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Mortality of older acutely admitted medical patients after early discharge from emergency departments: a nationwide cohort study



The mortality of older patients after early discharge from hospitals is sparsely described. Information on factors associated with mortality can help identify high-risk patients who may benefit from preventive interventions. The aim of this study was to examine whether demographic factors, comorbidity and admission diagnoses are predictors of 30-day mortality among acutely admitted older patients discharged within 24 h after admission.


All medical patients aged ≥65 years admitted acutely to Danish hospitals between 1 January 2013 and 30 June 2014 surviving a hospital stay of ≤24 h were included. Demographic factors, comorbidity, discharge diagnoses and mortality within 30 days were described using data from the Danish National Patient Registry and the Civil Registration System. Cox regression was used to estimate adjusted hazard ratios (aHR) with 95% confidence intervals (CI) for all-cause mortality.


A total of 93,295 patients (49.4% men) with a median age of 75 years (interquartile range: 69–82 years), were included. Out of these, 2775 patients (3.0%; 95% CI 2.9–3.1%) died within 30 days after discharge. The 30-day mortality was increased in patients with age 76–85 years (aHR 1.59; 1.45–1.75) and 86+ years (aHR 3.35; 3.04–3.70), male gender (aHR 1.22; 1.11–1.33), a Charlson Comorbidity Index of 1–2 (aHR 2.15; 1.92–2.40) and 3+ (aHR 4.07; 3.65–4.54), and unmarried status (aHR 1.17; 1.08–1.27). Discharge diagnoses associated with 30-day mortality were heart failure (aHR 1.52; 1.17–1.95), respiratory failure (aHR 3.18; 2.46–4.11), dehydration (aHR 2.87; 2.51–3.29), constipation (aHR 1.31; 1.02–1.67), anemia (aHR 1.45; 1.27–1.66), pneumonia (aHR 2.24; 1.94–2.59), urinary tract infection (aHR 1.33; 1.14–1.55), dyspnea (aHR 1.57; 1.32–1.87) and suspicion of malignancy (aHR 2.06; 1.64–2.59).


Three percent had died within 30 days. High age, male gender, the comorbidity burden, unmarried status and several primary discharge diagnoses were identified as independent prognostic factors of 30-day all-cause mortality.

Peer Review reports


The number of adults aged above 65 years is increasing, and a substantial proportion will need care and treatment for acute medical diseases each year [1]. Moreover, hospitalizations are associated with high risks of adverse events and readmissions [2]. Thus, concerns that the burden on health care systems might reach unmanageable proportions are regularly raised [3]. Acute medical disorders that need specialized evaluation can either be handled as outpatient contacts, or as longer hospital admissions. A third option is to hospitalize the patients to secure the diagnosis and the treatment plan in short term units, and then discharge them early to their own homes or to rehabilitation units [4].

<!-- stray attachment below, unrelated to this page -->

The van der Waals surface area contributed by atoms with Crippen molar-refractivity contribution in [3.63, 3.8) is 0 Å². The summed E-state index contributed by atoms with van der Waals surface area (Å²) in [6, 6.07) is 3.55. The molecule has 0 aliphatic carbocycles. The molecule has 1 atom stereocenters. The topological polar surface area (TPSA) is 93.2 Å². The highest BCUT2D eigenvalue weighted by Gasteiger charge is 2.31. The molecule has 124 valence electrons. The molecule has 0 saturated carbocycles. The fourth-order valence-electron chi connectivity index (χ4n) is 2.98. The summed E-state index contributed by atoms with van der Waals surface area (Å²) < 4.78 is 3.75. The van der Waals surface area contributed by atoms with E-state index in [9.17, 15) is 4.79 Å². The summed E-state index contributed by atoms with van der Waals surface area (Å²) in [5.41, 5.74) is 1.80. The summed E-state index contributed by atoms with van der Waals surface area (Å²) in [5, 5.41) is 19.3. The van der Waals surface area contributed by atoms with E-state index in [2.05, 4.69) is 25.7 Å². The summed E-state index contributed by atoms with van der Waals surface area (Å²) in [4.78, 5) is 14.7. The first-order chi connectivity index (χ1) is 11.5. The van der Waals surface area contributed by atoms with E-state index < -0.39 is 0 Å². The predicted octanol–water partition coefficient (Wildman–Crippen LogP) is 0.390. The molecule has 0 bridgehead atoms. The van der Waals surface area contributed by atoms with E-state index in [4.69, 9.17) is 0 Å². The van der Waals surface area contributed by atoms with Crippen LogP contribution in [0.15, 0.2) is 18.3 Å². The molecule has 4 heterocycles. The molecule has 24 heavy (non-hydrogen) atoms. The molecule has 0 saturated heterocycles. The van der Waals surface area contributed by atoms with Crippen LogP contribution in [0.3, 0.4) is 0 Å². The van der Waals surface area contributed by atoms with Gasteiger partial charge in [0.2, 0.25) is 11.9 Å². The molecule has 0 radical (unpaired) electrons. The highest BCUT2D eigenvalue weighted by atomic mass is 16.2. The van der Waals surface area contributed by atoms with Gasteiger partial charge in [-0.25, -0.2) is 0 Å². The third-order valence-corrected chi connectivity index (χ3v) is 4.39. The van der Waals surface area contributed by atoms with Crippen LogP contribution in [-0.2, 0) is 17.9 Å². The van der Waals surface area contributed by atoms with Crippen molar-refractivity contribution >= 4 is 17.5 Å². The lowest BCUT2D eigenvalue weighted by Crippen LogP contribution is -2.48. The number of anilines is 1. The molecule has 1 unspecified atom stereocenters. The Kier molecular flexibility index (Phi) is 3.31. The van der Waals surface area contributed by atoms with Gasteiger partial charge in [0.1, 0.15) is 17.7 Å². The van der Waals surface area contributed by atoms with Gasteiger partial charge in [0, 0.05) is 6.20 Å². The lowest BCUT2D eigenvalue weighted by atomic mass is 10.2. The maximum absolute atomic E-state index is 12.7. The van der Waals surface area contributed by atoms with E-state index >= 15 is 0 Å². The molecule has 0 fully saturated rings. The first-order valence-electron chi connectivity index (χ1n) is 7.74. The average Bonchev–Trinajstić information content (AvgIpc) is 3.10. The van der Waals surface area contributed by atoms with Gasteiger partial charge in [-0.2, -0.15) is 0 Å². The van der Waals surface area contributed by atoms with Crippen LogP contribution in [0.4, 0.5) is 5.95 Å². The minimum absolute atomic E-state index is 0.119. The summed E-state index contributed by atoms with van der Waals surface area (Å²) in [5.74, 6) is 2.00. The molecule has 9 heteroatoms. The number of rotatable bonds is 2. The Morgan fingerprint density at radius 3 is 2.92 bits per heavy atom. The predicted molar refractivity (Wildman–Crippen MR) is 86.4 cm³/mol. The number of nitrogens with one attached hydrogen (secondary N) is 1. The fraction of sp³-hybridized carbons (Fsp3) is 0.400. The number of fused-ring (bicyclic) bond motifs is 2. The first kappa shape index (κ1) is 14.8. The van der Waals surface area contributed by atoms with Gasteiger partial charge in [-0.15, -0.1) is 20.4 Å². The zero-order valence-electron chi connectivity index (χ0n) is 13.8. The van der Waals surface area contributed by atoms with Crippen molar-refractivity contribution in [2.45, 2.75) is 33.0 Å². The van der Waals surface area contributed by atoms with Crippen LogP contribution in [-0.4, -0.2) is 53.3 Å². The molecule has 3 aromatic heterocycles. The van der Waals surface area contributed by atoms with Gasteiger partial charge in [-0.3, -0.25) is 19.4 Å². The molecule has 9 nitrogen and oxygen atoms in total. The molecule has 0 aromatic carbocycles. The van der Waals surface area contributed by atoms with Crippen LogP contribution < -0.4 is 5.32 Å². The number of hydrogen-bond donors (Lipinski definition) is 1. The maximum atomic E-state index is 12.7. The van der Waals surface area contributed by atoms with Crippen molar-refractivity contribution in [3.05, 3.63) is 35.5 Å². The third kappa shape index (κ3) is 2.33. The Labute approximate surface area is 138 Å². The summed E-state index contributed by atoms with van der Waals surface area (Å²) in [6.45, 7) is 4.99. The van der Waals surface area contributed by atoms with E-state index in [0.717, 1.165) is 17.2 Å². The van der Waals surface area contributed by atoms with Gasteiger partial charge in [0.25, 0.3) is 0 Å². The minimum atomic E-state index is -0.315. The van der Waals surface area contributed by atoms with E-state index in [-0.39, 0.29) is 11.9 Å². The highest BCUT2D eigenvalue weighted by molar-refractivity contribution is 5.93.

Short hospital stays may increase the bed turnover and release capacity in the departments. Additionally, increased length of stay (LOS) has been shown to be associated with increased risk of hospital-acquired complications such as infections [5, 6]. Therefore, LOS is often used to assess the efficiency of hospital treatments. Old people are vulnerable having a burden of comorbidities and multiple medications, and do often need help doing everyday activities because of a reduced functional capacity [1, 7]. We have previously published a 30-day mortality rate of 3 % among elderly acutely admitted medical patients who were discharged within 24 h [8]. However, more research on the safety of early discharge and predictors of adverse events after discharge of older patients is needed [9]. Clinicians should pay attention to patients with characteristics associated with increased risk of mortality during the planning of early discharge of acutely admitted old patients. Further on, if modifiable, these risk factors should also be considered and included in studies of the effect of specific interventions on the risk factors aiming to reduce mortality after early discharge. The aim of our study was therefore to examine if demographic factors, comorbidities and admission diagnoses are associated with 30-day mortality among acutely admitted older patients discharged within 24 h after admission.


Design and setting

The methods used to identify patients and to collect data have previously been described in a study of readmission of older patients after early discharge [8].

The Danish health care system provides tax-funded health care to all Danish residents [10]. The national emergency health care service is carried out by 21 acute care hospitals staffed with specialists on a 24-h basis [10], whereas privately funded hospitals in Denmark do not have acute patient intake [10]. General practitioners refer most of the acutely admitted patients.